Nurse Case Manager: Friend or Foe?

Michigan workers comp lawyer explains the purpose of the nurse case manager and what to do if you are being treated poorly.

Insurance companies go to great lengths to save money on workers comp claims.  This is especially true when benefits are being paid voluntarily and there is no dispute.  Insurance companies will use nurse case managers to influence your medical treatment with the hope of reducing costs.

A nurse case manager is supposed to help coordinate medical care so that you can recover from your injury.  Like everything else, there are some good nurse case managers and some bad.

It is important to make sure that any nurse case manager has your best interest at heart and is not just out to save the insurance company money. You should always follow the recommendations of your doctor and don’t let the nurse case manager interfere with your medical treatment.

Medical Case Management Do’s and Don’ts

The State of Michigan has outlined some guidelines regarding nurse case managers that you should know about:

DO:
 
-Be inclusive of all parties involved in the medical recovery process, especially the injured employee and their family.
-Include goals and timeframes when creating the care plan, and allow for updates as needed.
-Determine if treatment is appropriate.
-Determine if funding for case management services is secured before proceeding.
-Determine what is needed for successful return to work, especially from employer’s perspective.
-Provide client advocacy and support at all times, and provide input and guidance on treatment services…BE A LIAISON BETWEEN PARTIES.
-Use valid disability duration guidelines, and use them as GUIDELINES.
-Educate all parties, especially employer, whenever possible on the positive and cost-effective aspects of return to work programs and processes.
-Always obtain and maintain appropriate releases of information prior to beginning case management services.
-Understand that there are many players in the case management process, but that your main client should always be the injured employee.
-Always identify clearly your role as a case manager to the employee at the start of the relationship.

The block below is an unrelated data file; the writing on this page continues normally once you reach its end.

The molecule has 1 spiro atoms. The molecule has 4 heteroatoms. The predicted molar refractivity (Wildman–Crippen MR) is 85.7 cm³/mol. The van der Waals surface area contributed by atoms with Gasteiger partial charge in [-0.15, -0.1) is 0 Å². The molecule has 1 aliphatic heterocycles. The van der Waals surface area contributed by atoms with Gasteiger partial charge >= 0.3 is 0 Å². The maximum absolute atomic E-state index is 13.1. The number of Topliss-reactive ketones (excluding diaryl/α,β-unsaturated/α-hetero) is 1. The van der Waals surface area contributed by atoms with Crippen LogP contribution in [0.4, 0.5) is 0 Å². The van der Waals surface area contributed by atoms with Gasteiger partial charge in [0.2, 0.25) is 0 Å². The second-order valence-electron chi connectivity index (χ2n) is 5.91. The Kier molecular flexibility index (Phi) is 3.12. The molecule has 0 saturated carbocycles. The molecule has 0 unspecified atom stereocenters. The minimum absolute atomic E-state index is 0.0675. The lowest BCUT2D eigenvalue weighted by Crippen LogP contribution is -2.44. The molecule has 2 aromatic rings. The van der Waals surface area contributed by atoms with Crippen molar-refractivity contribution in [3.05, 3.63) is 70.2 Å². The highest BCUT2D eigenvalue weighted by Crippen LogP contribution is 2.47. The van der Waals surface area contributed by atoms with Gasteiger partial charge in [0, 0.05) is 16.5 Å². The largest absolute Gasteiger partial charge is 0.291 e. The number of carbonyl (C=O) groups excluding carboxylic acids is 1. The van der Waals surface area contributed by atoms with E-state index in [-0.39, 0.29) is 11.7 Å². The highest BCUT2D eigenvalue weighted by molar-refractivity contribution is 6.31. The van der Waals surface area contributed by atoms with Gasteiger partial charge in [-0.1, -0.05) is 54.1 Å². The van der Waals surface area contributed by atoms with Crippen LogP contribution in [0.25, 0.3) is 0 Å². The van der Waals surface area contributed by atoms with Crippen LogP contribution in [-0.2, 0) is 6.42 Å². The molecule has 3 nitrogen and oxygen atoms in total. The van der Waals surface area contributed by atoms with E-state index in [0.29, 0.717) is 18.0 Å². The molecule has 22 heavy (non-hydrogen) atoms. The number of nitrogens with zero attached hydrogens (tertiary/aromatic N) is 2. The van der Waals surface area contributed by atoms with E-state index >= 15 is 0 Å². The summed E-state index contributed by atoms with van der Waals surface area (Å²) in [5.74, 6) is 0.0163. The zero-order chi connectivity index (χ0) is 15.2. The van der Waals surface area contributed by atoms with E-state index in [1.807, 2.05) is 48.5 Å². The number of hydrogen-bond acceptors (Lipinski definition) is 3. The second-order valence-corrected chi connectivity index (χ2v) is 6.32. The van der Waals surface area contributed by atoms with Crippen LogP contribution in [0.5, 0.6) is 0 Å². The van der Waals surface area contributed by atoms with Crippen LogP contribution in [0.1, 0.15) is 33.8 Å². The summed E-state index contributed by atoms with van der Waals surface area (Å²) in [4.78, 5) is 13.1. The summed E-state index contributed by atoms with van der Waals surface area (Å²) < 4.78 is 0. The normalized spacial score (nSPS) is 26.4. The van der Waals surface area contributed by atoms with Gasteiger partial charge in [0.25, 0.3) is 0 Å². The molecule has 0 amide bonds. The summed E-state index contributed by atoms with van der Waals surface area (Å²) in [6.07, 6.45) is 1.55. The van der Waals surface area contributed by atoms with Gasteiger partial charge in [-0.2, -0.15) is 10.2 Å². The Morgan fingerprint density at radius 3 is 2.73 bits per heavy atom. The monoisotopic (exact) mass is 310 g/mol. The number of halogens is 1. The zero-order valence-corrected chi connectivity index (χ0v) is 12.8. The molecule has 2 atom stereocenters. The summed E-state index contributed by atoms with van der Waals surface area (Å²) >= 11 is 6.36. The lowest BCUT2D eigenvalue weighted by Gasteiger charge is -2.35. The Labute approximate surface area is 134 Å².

DO NOT:
 
-Give legal advice at any time.
-Schedule IME appointments.
-Change employee’s doctor appointments just to fit YOUR schedule.
-Withhold information crucial to RTW success.
-Perpetuate disability by failing to address doctor recommendations, health concerns, or return-to-work issues in a timely fashion.
-Become personally and/or emotionally attached to the client.
-Assume that you have an absolute right to attend all doctors’ appointments despite client wishes against it.
-Interfere with due process between employee and employer.
-Initiate cost services prior to obtaining carrier authorization.
-Provide legal direction to the claims adjuster, or engage in claims investigative or adversarial activities.

Get help from an experienced workers comp lawyer

If a nurse case manager is interfering with your medical care or treating you badly, we can help. You have the right to privacy in the examination room and to know what is being said behind your back.

We will stand up to the insurance company so that you don’t have to fight alone.  To speak with one of our workers comp attorneys, call (855) 221-COMP for a free consultation. There is no fee unless workers comp benefits are recovered for you.

Alex Berman is the founder of the law firm. He’s been representing injured and disabled workers exclusively for more than 30 years.  Alex has helped countless people obtain workers compensation benefits and never charges a fee to review a case.

Related information:

Video: Injured at work? Advice from a Michigan workers comp lawyer

FAQs about workers compensation to help protect you

Photo courtesy of Creative Commons, by David Goehring.

05/01/2011
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